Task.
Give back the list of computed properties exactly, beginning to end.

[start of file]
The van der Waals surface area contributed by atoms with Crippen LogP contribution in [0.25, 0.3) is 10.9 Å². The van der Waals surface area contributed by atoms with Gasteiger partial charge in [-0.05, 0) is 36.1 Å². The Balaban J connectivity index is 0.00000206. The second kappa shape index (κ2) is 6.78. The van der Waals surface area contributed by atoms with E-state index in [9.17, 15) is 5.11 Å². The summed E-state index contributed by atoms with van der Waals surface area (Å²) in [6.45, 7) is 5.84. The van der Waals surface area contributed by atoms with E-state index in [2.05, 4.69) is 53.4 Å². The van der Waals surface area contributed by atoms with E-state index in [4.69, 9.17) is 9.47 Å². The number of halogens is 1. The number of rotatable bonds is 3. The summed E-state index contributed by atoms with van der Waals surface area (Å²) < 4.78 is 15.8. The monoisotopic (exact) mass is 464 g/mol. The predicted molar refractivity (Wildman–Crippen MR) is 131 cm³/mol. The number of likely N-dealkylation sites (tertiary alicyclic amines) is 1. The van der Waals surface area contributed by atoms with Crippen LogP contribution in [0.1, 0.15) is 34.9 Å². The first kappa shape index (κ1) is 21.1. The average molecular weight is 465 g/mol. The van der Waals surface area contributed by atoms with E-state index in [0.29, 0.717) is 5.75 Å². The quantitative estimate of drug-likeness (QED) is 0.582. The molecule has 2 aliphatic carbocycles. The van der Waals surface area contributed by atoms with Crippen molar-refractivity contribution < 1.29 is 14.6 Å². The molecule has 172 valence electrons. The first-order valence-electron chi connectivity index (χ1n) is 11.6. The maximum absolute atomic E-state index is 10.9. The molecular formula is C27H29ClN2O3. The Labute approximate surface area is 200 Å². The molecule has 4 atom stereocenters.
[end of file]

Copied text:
The van der Waals surface area contributed by atoms with Crippen LogP contribution in [0.25, 0.3) is 10.9 Å². The van der Waals surface area contributed by atoms with Gasteiger partial charge in [-0.05, 0) is 36.1 Å². The Balaban J connectivity index is 0.00000206. The second kappa shape index (κ2) is 6.78. The van der Waals surface area contributed by atoms with E-state index in [9.17, 15) is 5.11 Å². The summed E-state index contributed by atoms with van der Waals surface area (Å²) in [6.45, 7) is 5.84. The van der Waals surface area contributed by atoms with E-state index in [2.05, 4.69) is 53.4 Å². The van der Waals surface area contributed by atoms with E-state index in [4.69, 9.17) is 9.47 Å². The number of halogens is 1. The number of rotatable bonds is 3. The summed E-state index contributed by atoms with van der Waals surface area (Å²) < 4.78 is 15.8. The monoisotopic (exact) mass is 464 g/mol. The predicted molar refractivity (Wildman–Crippen MR) is 131 cm³/mol. The number of likely N-dealkylation sites (tertiary alicyclic amines) is 1. The van der Waals surface area contributed by atoms with Crippen LogP contribution in [0.1, 0.15) is 34.9 Å². The first kappa shape index (κ1) is 21.1. The average molecular weight is 465 g/mol. The van der Waals surface area contributed by atoms with E-state index in [0.29, 0.717) is 5.75 Å². The quantitative estimate of drug-likeness (QED) is 0.582. The molecule has 2 aliphatic carbocycles. The van der Waals surface area contributed by atoms with Crippen molar-refractivity contribution < 1.29 is 14.6 Å². The molecule has 172 valence electrons. The first-order valence-electron chi connectivity index (χ1n) is 11.6. The maximum absolute atomic E-state index is 10.9. The molecular formula is C27H29ClN2O3. The Labute approximate surface area is 200 Å². The molecule has 4 atom stereocenters.